Monday, June 6, 2016

Girl Scout Camping Excursion

I ended my second year as an official Girl Scout troop leader at camp. Camp o' the Hills in Brooklyn, MI to be exact. Nine scouts, aged six-nine came with me and one other parent to play at camp. Throughout the day we did row boating, archery, made Girl Scout cookie smore's by the fire, did crafts, and explored the area on foot. As much as being in Girl Scouts is a learning experience for the girls, it's also a huge learning experience for me. 

I've learned a lot from my co-leader and friend Katie Mashio. From her guidance, my other work in program design and facilitation, and my numerous public speaking engagements I feel I've grown into a great troop leader in two years. Just in time to move on...

What I've learned
-Children (as well as adults) need precise, clear, and step-by-step instructions for what you want them to do. I've saved myself a lot of chaos induced headaches if I begin anything with a little breakdown of what to expect, and give broken down steps in a digestible amount. 
 -Even though something may take longer or be harder, let the girls do it. For example, at camp we were waiting in line to get four of us in a rowboat. Now, the water was quite choppy due to a windy pre-storm day, so most of the girls (and adults) paddling were hardly making it out of the dock area. I was determined I was going to row our boat (would have been my first time) so that the "strong" among us could get the job done. However, then I had a come to Jesus moment and thought this is the girls' experience, who am I to take this opportunity away from them.  We had plenty enough time to let the girls get thrashed around by waves. The boats were solid and stable, everyone had life jackets on, and I knew that even though we wouldn't be making it far, letting them do it would be worth more than distance. Also at breakfast time I had the girls assist me with mixing pancake batter and insisted they washed their own plate when finished, even though it would have been faster just to let the adults do it. 

-Always assume children are smarter than they may actually be. I never talk baby talk to a child and aside from not using too big of words, I try and talk to children the same as if I would talk to an adult friend. If they don't understand a word or concept I break it down to their level. I like to start with high expectations of their intellect and bring it down if needed, rather than go the other way. This also means that I don't like to shield them from the world's realities if instinct tells me that they are old enough to handle the truth. Example being, my phone set off an Amber Alert once when I was working with third graders at Ella Sharp Museum. All of them wondered what the sound was and though the subject of kidnapping may be frightening to a child I tried to explain it in a matter of fact, but non-scary fashion. This even left the kids to be on the prowl for a red Ford truck even though it had been last spotted far from Jackson!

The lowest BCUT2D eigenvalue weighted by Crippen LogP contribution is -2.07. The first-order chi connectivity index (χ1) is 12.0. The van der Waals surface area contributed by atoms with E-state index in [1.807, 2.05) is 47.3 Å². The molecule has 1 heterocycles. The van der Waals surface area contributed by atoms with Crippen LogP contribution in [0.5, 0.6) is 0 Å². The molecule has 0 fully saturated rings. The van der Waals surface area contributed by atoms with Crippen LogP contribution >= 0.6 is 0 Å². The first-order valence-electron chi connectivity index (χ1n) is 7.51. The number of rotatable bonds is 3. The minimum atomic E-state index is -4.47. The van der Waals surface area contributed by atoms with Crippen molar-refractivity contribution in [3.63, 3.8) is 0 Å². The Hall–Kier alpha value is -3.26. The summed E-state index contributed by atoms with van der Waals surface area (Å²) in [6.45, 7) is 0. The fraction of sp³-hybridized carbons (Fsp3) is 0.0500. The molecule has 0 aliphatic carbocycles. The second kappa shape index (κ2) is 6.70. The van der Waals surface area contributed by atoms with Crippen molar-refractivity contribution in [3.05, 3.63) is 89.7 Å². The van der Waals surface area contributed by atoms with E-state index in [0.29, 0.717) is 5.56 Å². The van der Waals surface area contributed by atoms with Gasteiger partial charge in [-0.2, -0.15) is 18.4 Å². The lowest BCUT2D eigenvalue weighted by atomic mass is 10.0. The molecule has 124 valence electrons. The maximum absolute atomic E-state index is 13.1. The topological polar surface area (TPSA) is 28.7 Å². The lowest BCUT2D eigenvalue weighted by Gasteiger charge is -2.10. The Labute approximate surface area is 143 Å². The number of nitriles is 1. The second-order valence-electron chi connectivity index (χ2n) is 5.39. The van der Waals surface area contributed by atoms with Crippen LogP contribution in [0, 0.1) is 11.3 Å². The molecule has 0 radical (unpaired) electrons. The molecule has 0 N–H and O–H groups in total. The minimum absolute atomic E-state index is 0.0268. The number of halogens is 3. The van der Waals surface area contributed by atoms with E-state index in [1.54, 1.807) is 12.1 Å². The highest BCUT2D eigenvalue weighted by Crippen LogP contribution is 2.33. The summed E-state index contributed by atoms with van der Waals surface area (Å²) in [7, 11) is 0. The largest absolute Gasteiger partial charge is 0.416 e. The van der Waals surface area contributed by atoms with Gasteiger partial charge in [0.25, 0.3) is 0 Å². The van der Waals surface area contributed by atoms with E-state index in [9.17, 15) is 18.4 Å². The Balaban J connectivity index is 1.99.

-Let girls work it out on their own. In Girl Scout land we are no strangers to tattletales. And as annoying as it can be to an adult it's also doing nothing for the girl's development. Once I hear a story of something going on, instead of trying to solve the problem for the girl, I instead try to empower her to solve it for herself by giving her behind the scenes tips for dealing with issues based on my own experience. It also takes self-control on my part to not step in when I see someone's feelings getting hurt or someone is experiencing an issue. Of course I am going to step in if some serious mediation is necessary, but as third graders the girls are more than capable of working petty issues out themselves. 

-Treat every situation as a life lesson. Girl Scouting is about building girls with courage, confidence, and character. Rowing a boat, washing a plate, solving an issue with a friend, reading a map, measuring pancake batter, or consoling a homesick troop mate are only some of the few life lessons that can be learned at camp. Many are nothing but mundane daily things but when learned are responsible for building girls with the three above mentioned characteristics. I revel in these opportunities to let these girls discover them in themselves.  
-Play with the girls. The girls want to see you play. And the play may be better for you than it is for them. Take the opportunity to get on the floor with them, participate in the the lesson when they play school, and go to that imaginative place that you used to tap into daily when you were a kid. As adults we sometimes put the breaks on play, but in Girl Scouts we pull out all the stops!